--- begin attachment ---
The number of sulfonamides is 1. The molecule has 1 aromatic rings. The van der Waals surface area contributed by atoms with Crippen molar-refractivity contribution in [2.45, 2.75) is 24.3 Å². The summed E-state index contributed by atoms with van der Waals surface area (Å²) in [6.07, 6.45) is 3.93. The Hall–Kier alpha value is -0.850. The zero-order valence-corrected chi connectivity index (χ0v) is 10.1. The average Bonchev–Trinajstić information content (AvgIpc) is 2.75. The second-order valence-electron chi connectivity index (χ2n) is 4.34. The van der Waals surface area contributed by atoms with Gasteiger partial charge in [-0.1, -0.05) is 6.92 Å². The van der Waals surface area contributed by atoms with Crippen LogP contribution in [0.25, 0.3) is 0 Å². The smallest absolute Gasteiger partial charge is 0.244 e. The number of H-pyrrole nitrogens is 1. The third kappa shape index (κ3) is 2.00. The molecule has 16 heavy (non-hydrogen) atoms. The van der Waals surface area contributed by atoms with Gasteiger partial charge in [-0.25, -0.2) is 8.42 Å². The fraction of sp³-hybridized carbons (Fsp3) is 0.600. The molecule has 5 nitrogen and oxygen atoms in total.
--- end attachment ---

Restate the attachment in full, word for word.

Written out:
The number of sulfonamides is 1. The molecule has 1 aromatic rings. The van der Waals surface area contributed by atoms with Crippen molar-refractivity contribution in [2.45, 2.75) is 24.3 Å². The summed E-state index contributed by atoms with van der Waals surface area (Å²) in [6.07, 6.45) is 3.93. The Hall–Kier alpha value is -0.850. The zero-order valence-corrected chi connectivity index (χ0v) is 10.1. The average Bonchev–Trinajstić information content (AvgIpc) is 2.75. The second-order valence-electron chi connectivity index (χ2n) is 4.34. The van der Waals surface area contributed by atoms with Gasteiger partial charge in [-0.1, -0.05) is 6.92 Å². The van der Waals surface area contributed by atoms with Crippen LogP contribution in [0.25, 0.3) is 0 Å². The smallest absolute Gasteiger partial charge is 0.244 e. The number of H-pyrrole nitrogens is 1. The third kappa shape index (κ3) is 2.00. The molecule has 16 heavy (non-hydrogen) atoms. The van der Waals surface area contributed by atoms with Gasteiger partial charge in [-0.25, -0.2) is 8.42 Å². The fraction of sp³-hybridized carbons (Fsp3) is 0.600. The molecule has 5 nitrogen and oxygen atoms in total.